25. The method of claim 23 wherein the preliner is pulled into place along the main pipe. 26. The method of claim 23 wherein the preliner is inverted into the main pipe.

27. The method of claim 23 wherein the mainline liner is inverted into the main pipe on the inside of the preliner.

28. The method of claim 23 wherein the opening is a lateral pipe extending from the main pipe at a pipe junction. 29. The method of claim 28 further comprising removing a portion of the mainline liner and the preliner at the pipe junction to reinstate service connection to the lateral pipe.

30. A method of repairing a main pipe having an opening therein, , the method comprising:

taking a mainline tubular preliner;

attaching a sealing member to the preliner;

impregnating the sealing member with a hydrophobic or hydrophilic material capable of curing and expanding during interaction with water;

positioning the preliner along the main pipe with the sealing member positioned

between the preliner and the main pipe at the opening;

taking a mainline liner;

applying a resinous material to the mainline liner, the resinous material capable of curing and hardening;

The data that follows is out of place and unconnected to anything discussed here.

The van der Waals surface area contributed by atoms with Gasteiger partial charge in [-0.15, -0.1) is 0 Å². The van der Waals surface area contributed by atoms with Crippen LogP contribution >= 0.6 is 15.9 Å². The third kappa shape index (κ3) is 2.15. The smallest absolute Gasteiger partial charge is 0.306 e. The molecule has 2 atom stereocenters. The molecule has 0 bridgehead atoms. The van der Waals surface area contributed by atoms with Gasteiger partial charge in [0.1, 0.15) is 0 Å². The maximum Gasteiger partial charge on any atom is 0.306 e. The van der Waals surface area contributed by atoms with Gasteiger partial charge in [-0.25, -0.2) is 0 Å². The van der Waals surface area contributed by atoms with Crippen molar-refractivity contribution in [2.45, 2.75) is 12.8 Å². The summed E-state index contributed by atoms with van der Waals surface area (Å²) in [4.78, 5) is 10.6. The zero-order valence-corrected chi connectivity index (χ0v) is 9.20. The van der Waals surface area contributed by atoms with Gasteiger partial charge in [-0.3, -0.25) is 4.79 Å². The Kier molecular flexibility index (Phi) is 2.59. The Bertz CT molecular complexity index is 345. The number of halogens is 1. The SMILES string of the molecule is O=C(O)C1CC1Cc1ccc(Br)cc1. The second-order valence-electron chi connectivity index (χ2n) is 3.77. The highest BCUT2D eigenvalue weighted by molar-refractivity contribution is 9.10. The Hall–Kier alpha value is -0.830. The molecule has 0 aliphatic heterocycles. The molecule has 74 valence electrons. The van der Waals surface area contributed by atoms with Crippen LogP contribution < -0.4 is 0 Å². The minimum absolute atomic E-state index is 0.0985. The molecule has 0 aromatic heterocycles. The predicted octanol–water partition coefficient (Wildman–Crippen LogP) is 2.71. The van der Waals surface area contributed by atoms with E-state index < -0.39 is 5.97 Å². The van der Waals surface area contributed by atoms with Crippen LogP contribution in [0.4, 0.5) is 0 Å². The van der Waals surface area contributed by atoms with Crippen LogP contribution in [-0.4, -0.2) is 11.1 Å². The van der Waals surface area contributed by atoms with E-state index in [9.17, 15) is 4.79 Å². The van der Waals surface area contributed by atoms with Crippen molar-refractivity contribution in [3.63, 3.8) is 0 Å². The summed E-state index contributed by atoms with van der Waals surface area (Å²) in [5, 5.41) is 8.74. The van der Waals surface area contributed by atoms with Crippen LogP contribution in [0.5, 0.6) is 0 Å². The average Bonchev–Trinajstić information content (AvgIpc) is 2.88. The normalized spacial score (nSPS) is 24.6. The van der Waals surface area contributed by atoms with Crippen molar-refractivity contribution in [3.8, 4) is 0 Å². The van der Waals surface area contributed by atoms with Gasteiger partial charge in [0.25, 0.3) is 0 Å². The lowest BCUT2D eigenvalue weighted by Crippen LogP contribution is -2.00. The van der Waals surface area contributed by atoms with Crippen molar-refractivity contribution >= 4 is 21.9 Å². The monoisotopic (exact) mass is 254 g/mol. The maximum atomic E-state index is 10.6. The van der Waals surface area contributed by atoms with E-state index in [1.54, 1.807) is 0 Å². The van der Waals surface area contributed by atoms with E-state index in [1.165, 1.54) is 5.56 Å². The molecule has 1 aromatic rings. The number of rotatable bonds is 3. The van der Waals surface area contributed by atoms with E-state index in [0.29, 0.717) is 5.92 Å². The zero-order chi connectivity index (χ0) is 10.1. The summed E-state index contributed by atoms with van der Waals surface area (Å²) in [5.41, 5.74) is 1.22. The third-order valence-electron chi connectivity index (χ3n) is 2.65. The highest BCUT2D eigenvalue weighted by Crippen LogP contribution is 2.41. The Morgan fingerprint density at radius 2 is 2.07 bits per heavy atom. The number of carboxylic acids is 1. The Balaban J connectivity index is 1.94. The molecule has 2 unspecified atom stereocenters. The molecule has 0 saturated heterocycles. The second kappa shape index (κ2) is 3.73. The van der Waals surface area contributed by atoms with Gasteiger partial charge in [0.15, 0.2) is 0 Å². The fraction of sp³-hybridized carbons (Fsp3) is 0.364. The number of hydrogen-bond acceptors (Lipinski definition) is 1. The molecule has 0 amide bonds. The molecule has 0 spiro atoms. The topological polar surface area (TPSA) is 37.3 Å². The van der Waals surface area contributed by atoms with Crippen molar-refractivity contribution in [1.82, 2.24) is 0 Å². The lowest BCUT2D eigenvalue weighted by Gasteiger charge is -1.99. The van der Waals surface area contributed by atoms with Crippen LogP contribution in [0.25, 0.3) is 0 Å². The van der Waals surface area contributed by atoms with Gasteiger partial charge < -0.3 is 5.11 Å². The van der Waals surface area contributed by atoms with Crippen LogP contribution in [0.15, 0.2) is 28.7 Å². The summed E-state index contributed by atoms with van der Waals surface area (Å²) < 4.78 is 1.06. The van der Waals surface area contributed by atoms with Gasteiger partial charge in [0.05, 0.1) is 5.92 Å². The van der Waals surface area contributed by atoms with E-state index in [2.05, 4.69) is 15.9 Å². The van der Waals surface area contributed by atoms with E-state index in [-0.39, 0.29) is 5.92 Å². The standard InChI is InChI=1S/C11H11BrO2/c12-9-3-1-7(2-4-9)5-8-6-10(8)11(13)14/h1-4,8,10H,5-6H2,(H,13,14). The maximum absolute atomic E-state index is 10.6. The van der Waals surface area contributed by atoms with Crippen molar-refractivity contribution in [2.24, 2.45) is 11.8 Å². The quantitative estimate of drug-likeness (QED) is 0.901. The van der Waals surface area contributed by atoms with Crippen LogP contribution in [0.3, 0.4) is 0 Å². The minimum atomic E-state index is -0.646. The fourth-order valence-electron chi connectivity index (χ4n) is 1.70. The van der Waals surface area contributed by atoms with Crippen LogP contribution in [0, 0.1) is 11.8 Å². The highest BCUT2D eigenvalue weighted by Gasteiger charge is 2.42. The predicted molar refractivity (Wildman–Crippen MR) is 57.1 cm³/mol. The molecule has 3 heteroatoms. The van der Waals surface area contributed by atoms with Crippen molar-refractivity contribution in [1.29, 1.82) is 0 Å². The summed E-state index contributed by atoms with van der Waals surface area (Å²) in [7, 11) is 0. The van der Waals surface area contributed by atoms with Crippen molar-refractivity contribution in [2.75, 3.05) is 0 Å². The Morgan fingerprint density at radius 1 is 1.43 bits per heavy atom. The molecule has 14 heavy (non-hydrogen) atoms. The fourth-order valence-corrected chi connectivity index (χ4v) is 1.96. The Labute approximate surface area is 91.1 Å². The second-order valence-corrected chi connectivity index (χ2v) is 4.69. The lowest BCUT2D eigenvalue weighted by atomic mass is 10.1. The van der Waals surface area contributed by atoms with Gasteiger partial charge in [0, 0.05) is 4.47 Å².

positioning the mainline liner along the main pipe on an inside of the preliner;

pressing the mainline liner against the preliner toward the main pipe; and

allowing the resinous material to cure and harden.

31. The method of claim 30 wherein the opening is a lateral pipe extending from the main pipe at a pipe junction.

32. The method of claim 31 wherein the sealing member is a collar which extends along a portion of the main pipe on opposite sides of the pipe junction.

33. The method of claim 30 wherein the sealing member is a tubular sleeve which surrounds a portion of the preliner.

34. The method of claim 30 wherein the preliner with the sealing member is pulled into place along the main pipe.

35. The method of claim 30 wherein the mainline liner is inverted into the main pipe on the inside of the preliner. 36. The method of claim 31 further comprising removing a portion of the mainline liner and the preliner at the pipe junction to reinstate service connection to the lateral pipe.